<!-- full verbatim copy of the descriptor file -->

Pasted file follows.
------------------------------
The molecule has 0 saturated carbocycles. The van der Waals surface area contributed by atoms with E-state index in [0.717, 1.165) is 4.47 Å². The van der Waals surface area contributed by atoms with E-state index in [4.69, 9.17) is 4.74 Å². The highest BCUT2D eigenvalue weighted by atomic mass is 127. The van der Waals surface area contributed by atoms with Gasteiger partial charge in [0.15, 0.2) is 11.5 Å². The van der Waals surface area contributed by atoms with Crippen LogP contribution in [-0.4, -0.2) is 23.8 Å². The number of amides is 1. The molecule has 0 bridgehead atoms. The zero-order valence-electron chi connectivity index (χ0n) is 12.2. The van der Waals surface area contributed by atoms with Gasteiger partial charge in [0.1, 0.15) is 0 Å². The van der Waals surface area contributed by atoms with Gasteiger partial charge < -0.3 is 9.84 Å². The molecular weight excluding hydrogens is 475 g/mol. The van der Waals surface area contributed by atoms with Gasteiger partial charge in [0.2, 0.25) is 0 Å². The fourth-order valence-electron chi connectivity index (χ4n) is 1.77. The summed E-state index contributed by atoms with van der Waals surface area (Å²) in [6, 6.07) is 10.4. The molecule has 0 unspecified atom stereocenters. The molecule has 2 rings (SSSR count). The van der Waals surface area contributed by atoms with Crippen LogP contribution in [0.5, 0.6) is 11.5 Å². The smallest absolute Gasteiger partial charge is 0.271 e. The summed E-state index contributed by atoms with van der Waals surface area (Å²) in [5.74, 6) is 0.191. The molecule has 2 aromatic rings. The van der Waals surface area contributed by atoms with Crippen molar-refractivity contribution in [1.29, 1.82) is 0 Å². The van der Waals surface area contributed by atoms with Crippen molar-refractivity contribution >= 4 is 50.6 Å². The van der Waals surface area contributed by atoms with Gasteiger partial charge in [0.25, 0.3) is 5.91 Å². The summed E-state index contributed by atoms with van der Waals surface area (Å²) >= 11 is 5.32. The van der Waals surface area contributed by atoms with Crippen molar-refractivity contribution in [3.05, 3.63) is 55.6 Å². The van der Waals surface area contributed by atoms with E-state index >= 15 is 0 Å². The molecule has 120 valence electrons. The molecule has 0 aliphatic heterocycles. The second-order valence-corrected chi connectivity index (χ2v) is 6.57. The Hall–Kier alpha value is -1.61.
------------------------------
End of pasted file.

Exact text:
The molecule has 0 saturated carbocycles. The van der Waals surface area contributed by atoms with E-state index in [0.717, 1.165) is 4.47 Å². The van der Waals surface area contributed by atoms with E-state index in [4.69, 9.17) is 4.74 Å². The highest BCUT2D eigenvalue weighted by atomic mass is 127. The van der Waals surface area contributed by atoms with Gasteiger partial charge in [0.15, 0.2) is 11.5 Å². The van der Waals surface area contributed by atoms with Crippen LogP contribution in [-0.4, -0.2) is 23.8 Å². The number of amides is 1. The molecule has 0 bridgehead atoms. The zero-order valence-electron chi connectivity index (χ0n) is 12.2. The van der Waals surface area contributed by atoms with Gasteiger partial charge in [0.1, 0.15) is 0 Å². The van der Waals surface area contributed by atoms with Gasteiger partial charge < -0.3 is 9.84 Å². The molecular weight excluding hydrogens is 475 g/mol. The van der Waals surface area contributed by atoms with Gasteiger partial charge in [0.2, 0.25) is 0 Å². The fourth-order valence-electron chi connectivity index (χ4n) is 1.77. The summed E-state index contributed by atoms with van der Waals surface area (Å²) in [6, 6.07) is 10.4. The molecule has 0 unspecified atom stereocenters. The molecule has 2 rings (SSSR count). The van der Waals surface area contributed by atoms with Crippen LogP contribution in [0.5, 0.6) is 11.5 Å². The smallest absolute Gasteiger partial charge is 0.271 e. The summed E-state index contributed by atoms with van der Waals surface area (Å²) in [5.74, 6) is 0.191. The molecule has 2 aromatic rings. The van der Waals surface area contributed by atoms with Crippen molar-refractivity contribution in [1.29, 1.82) is 0 Å². The van der Waals surface area contributed by atoms with Crippen molar-refractivity contribution >= 4 is 50.6 Å². The van der Waals surface area contributed by atoms with Gasteiger partial charge in [0.25, 0.3) is 5.91 Å². The summed E-state index contributed by atoms with van der Waals surface area (Å²) >= 11 is 5.32. The van der Waals surface area contributed by atoms with Crippen molar-refractivity contribution in [3.05, 3.63) is 55.6 Å². The van der Waals surface area contributed by atoms with E-state index >= 15 is 0 Å². The molecule has 120 valence electrons. The molecule has 0 aliphatic heterocycles. The second-order valence-corrected chi connectivity index (χ2v) is 6.57. The Hall–Kier alpha value is -1.61.